Monday Morning News

Apple announced on Friday a small delay before it will start shipping its HomePod wireless speaker. In a statement provided to media outlets, Apple says it needs a little more time before the HomePod will be ready for customers. Apple also said that HomePods will ship in early 2018 for the US, UK, and Australia, suggesting that we’ll see much more limited availability compared to Apple’s more recent product releases.

The good news is, the iMac Pro is probably still on track for a release next month. The BridgeOS 2.0 software package reveals that there’s a good chance the iMac Pro will feature an A10 coprocessor along the regular Intel processor. That will make the iMac Pro the first Mac with an A-series chip, and although speculation says the A10 chip will allow for tighter control of macOS, there’s also a good chance it’ll power features like always-on “Hey Siri”.

Fast Company says Apple wants Intel modems in future iPhones. The news comes despite the current performance disparity between Intel and Qualcomm cellular modems — apparently, Intel’s 5G technology will give it the edge over Qualcomm’s offering, perhaps partly due to Qualcomm’s carrier-specific technologies that may not see widespread adoption.

Over at the New York Times, Brian Chen talks about the superstition that your phone slows down when a new device comes out. Combined with a new release of iOS that changes a lot of things under the hood and behind the scenes, it’s tempting to place the blame solely on Apple forcing you to upgrade. But performing a fresh install of the latest iOS release on your device, or at least doing a reset all settings, is likely to restore some speed. And if that fails and you still feel like your device is noticeably slower, well, you can always get a new phone.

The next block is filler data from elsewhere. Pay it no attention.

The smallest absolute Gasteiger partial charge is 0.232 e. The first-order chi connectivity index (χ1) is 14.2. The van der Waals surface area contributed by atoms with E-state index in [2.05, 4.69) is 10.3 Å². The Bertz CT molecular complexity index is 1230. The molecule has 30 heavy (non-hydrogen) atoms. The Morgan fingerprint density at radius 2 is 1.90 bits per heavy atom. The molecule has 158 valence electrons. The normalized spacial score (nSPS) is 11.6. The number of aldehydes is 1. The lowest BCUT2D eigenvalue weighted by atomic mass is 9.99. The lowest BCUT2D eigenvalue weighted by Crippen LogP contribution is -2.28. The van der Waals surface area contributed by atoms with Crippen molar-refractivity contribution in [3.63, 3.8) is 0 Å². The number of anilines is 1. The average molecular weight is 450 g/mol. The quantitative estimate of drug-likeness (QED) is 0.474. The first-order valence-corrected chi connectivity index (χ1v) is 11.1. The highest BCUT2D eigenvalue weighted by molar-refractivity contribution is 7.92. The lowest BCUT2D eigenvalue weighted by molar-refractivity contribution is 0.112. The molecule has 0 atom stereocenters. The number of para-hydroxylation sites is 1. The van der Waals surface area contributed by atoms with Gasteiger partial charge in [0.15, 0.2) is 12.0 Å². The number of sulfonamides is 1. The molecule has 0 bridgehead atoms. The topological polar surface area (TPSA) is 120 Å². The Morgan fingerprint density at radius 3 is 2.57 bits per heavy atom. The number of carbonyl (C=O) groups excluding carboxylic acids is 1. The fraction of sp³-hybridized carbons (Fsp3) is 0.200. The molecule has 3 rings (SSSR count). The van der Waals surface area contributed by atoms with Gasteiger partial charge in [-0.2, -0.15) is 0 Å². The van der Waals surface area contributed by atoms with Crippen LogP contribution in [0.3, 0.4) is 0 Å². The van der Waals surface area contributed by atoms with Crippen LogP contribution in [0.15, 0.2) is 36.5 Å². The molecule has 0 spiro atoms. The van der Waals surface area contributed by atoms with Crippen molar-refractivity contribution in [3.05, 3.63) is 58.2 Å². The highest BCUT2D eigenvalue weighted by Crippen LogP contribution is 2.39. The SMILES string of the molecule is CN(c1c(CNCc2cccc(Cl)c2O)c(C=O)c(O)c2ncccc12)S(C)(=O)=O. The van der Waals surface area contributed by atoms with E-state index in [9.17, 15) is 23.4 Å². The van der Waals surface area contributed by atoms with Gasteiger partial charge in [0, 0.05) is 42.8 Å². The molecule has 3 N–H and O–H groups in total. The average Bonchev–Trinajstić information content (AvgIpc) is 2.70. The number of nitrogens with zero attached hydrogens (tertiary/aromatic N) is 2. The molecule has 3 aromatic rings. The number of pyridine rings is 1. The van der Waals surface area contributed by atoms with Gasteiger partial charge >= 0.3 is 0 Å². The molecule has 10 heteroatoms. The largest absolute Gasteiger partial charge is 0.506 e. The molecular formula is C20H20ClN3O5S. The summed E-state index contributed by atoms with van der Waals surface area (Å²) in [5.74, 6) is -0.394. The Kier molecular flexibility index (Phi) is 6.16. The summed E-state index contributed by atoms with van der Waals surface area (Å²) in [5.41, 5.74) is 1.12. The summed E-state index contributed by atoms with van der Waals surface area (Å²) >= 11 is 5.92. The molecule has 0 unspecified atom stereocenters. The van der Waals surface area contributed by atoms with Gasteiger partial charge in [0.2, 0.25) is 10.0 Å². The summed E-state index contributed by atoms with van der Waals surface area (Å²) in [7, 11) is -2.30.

The fourth betas of iOS 11.2, watchOS 4.2, and tvOS 11.2 betas have been released, with a slew of minor features including some level of AirPlay 2 support and Apple Pay Cash. The releases follow the fourth beta of macOS 10.13.2, which has been released to developers and members of Apple’s open beta testing program.

The opening of the Visitor Centre at Apple Park happened over the weekend, and 9to5Mac shows off the exclusive Apple merch you can buy. Sure, there’s the usual assortment of Apple hardware, the same as you can find in any Apple Store in the world. For Apple aficionados, that’s not the real reason you’ve journeyed all the way to Cupertino.

The latest instalment of the MacRumors case review roundup includes iPhone X cases from OtterBox, Spigen, LifeProof, Sena, and Pad and Quill. Both OtterBox and LifeProof have the ultra-durable market covered, while some of the other retailers have more niche designs including leather wallets and even one with an included strap.

Something for Mac sysadmins to watch out for is the automatic rollout of macOS High Sierra. If you’re running macOS El Capitan 10.11.5 or later, your Mac will start to download High Sierra in the background, later popping up with a notification that gives you two choices: install macOS High Sierra right then and there, or put it off until a later date. Like Stephen Hackett, I don’t mind Apple prompting users to upgrade, but automatically downloading the installer seems a step too far.

The big Apple support article of Mac keyboard shortcuts misses one that’s used by a fair few system apps. While Command+G is nice for “Find Next”, Dr Drang points out Command+E, which didn’t make it onto the list yet always comes in handy when you want to find something by selection.

Black Pixel’s latest app is Pixelboard, a new collaborative whiteboard app for iPad. It works over the internet to create your own shared whiteboard sessions, and you can either draw with your finger or use an Apple Pencil for more precise diagrams. Definitely an app to consider if you have a remote team.

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